Tag Archives: Exam Rooms

Healthy Lighting: Spotlight on Patient Rooms

  1. Lighting Design Approach
    • The lighting must be developed as part of a holistic approach to the design of the patient’s room. The lighting design strategy, hardware, and controls must work with all of the other systems to optimize the level of care and the comfort of the patient.
    • Developing this lighting design approach becomes akin to building a kit of parts which can be developed across a hospital or healthcare facility as a whole, thereby reducing maintenance needs and providing a consistent light quality.
  1. Lighting Response to Specific Types of Patient Rooms
    • Typical Patient Room
      • Indirect ambient lighting with low glare light fixtures.
      • Focused reading lights located behind the patient’s head.
      • Low illuminance nightlight to illuminate path to bathroom.
      • Low illumination observation lighting to be provided on either side of the patient bed where electronic recorded keeping takes place.
      • Wet rated, non-conductive, vandal resistant shower lighting to be provided.
    • Examination Rooms
      • Fully adjustable recessed lighting should be provided to be able to examine a full range of patient needs. Fully recessed wipe-down lights are recommended for reducing the spread of bacteria and germs.
      • Provide recessed downlighting:
        • Prevents the light source being seen from normal lines of sight (cutoff angle between 40° and 50° from horizontal).
        • Greatly reduces the possibility of hazards.
        • Makes maintenance and cleaning of fixture easier.
        • Has a high value because it provides high efficiency at a lower cost.
      • Lighting must be provided with a level of redundancy in case of problems or emergency.
    • Clean Rooms
      • Surfaces of light fixtures should be fully recessed with minimal protrusion into room.
      • Light fixtures must be provided with anti microbial finishes.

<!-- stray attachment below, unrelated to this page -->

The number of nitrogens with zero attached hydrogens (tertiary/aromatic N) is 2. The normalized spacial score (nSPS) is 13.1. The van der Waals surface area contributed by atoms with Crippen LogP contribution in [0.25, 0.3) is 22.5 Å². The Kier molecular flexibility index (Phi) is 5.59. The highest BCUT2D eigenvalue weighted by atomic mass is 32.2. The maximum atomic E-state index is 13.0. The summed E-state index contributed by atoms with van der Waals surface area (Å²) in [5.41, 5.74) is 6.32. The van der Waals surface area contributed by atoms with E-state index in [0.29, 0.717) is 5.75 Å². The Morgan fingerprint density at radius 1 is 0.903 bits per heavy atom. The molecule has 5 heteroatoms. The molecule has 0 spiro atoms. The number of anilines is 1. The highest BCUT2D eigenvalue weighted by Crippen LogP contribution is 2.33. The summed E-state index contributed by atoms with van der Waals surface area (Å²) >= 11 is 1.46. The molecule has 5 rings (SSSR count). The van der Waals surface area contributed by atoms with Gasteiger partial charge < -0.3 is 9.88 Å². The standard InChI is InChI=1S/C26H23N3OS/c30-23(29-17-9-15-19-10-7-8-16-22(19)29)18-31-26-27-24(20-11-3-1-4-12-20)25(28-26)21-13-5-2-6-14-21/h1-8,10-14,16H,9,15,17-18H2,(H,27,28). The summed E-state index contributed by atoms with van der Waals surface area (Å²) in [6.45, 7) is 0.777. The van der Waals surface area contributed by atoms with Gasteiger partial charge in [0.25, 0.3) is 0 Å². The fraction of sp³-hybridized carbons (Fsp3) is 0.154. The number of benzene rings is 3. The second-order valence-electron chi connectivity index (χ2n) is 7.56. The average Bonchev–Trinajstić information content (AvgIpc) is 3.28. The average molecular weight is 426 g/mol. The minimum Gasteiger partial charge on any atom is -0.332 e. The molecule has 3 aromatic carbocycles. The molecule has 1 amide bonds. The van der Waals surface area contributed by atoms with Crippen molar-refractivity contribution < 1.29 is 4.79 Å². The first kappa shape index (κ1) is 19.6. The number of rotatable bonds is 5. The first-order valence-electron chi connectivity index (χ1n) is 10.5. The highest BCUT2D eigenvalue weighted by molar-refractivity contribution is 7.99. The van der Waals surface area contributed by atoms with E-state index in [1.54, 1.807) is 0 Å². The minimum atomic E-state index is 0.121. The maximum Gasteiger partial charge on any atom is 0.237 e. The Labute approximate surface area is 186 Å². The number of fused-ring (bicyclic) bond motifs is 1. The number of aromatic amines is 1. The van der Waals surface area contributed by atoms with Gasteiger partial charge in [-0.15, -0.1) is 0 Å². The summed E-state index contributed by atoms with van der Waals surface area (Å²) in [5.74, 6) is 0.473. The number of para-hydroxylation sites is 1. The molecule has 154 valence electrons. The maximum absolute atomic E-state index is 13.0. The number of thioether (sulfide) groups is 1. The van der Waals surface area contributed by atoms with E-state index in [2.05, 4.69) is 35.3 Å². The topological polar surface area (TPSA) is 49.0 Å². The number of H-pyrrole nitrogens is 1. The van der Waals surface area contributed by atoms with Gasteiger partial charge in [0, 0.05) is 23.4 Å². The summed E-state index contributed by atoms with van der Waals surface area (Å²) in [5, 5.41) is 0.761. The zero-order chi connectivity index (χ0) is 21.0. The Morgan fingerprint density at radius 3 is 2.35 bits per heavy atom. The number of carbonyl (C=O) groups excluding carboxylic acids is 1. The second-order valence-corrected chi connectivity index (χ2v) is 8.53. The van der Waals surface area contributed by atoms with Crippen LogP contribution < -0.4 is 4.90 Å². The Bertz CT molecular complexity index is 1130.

• Lighting fixtures must be rated for a clean room environment.
  1. Lighting Technology Needs
    • Provide a fully resilient design that it prepared for extreme events.
    • Lighting to be provided with sustainable light sources such as LED and CFL to maximize energy efficiency and provide cost savings.
    • Provide lighting solutions that increase the user’s connection with nature. Therefore improving the end users mental health; reduce stress and overall improvement of their well-being.
    • High Color Rendering Index (CRI) to be provided to ensure the healthcare physician can accurately evaluate the patient.
    • All lighting to be provided with minimal source brightness. Glare control accessories to be provided where required.
  1. Lighting Control Needs
    • All Lighting to be provided with dimming control that can smoothly dim the lighting to permit low light levels at night to minimize eye adaptation.
    • Patient to be provided with illuminated switches to control certain lighting:
      • Ambient lighting with a recommended lighting level of 10 footcandles (fc)
      • Reading lights with a recommended lighting level of 50 fc
      • Shower lighting with a recommended lighting level of 30-50 fc
    • Doctors/Nurses to control certain lighting
      • Examination lighting with a recommended lighting level of 100-300 fc
      • Nightlight to be on switch or photocell with a recommended lighting level of 3 fc
      • Observation lighting to be provided with dim red amber light switched at the door.

 

Sources:

RP-29-06. Lighting for Hospitals and Healthcare Facilities (ANSI Approved)